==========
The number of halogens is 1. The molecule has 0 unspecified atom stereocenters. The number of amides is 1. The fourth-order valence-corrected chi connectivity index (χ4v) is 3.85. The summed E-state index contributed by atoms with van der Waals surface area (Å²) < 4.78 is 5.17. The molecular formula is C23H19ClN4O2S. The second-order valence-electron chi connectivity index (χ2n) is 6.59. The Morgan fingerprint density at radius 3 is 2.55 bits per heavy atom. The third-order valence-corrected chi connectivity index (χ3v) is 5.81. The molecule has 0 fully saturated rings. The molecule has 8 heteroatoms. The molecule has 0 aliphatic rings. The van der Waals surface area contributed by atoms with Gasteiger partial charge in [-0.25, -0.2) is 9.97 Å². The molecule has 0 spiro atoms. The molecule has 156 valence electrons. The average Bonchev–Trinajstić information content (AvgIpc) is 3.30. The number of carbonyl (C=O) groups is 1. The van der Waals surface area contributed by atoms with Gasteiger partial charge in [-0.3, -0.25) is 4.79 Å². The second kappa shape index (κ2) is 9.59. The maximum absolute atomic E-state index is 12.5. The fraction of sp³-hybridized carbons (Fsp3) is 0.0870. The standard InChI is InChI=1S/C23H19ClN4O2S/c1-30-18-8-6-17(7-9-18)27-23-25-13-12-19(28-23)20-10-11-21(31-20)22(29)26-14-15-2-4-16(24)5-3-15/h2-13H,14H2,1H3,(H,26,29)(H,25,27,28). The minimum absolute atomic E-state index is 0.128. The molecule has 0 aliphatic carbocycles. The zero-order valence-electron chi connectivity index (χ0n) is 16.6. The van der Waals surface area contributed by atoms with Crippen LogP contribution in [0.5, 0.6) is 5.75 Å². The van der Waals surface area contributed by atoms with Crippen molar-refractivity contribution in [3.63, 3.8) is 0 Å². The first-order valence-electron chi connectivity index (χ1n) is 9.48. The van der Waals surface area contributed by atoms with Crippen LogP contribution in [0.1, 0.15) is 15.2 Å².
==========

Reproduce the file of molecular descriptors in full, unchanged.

The number of halogens is 1. The molecule has 0 unspecified atom stereocenters. The number of amides is 1. The fourth-order valence-corrected chi connectivity index (χ4v) is 3.85. The summed E-state index contributed by atoms with van der Waals surface area (Å²) < 4.78 is 5.17. The molecular formula is C23H19ClN4O2S. The second-order valence-electron chi connectivity index (χ2n) is 6.59. The Morgan fingerprint density at radius 3 is 2.55 bits per heavy atom. The third-order valence-corrected chi connectivity index (χ3v) is 5.81. The molecule has 0 fully saturated rings. The molecule has 8 heteroatoms. The molecule has 0 aliphatic rings. The van der Waals surface area contributed by atoms with Gasteiger partial charge in [-0.25, -0.2) is 9.97 Å². The molecule has 0 spiro atoms. The molecule has 156 valence electrons. The average Bonchev–Trinajstić information content (AvgIpc) is 3.30. The number of carbonyl (C=O) groups is 1. The van der Waals surface area contributed by atoms with Gasteiger partial charge in [-0.3, -0.25) is 4.79 Å². The second kappa shape index (κ2) is 9.59. The maximum absolute atomic E-state index is 12.5. The fraction of sp³-hybridized carbons (Fsp3) is 0.0870. The standard InChI is InChI=1S/C23H19ClN4O2S/c1-30-18-8-6-17(7-9-18)27-23-25-13-12-19(28-23)20-10-11-21(31-20)22(29)26-14-15-2-4-16(24)5-3-15/h2-13H,14H2,1H3,(H,26,29)(H,25,27,28). The minimum absolute atomic E-state index is 0.128. The molecule has 0 aliphatic carbocycles. The zero-order valence-electron chi connectivity index (χ0n) is 16.6. The van der Waals surface area contributed by atoms with Crippen LogP contribution in [0.5, 0.6) is 5.75 Å². The van der Waals surface area contributed by atoms with Crippen molar-refractivity contribution in [3.63, 3.8) is 0 Å². The first-order valence-electron chi connectivity index (χ1n) is 9.48. The van der Waals surface area contributed by atoms with Crippen LogP contribution in [0.1, 0.15) is 15.2 Å².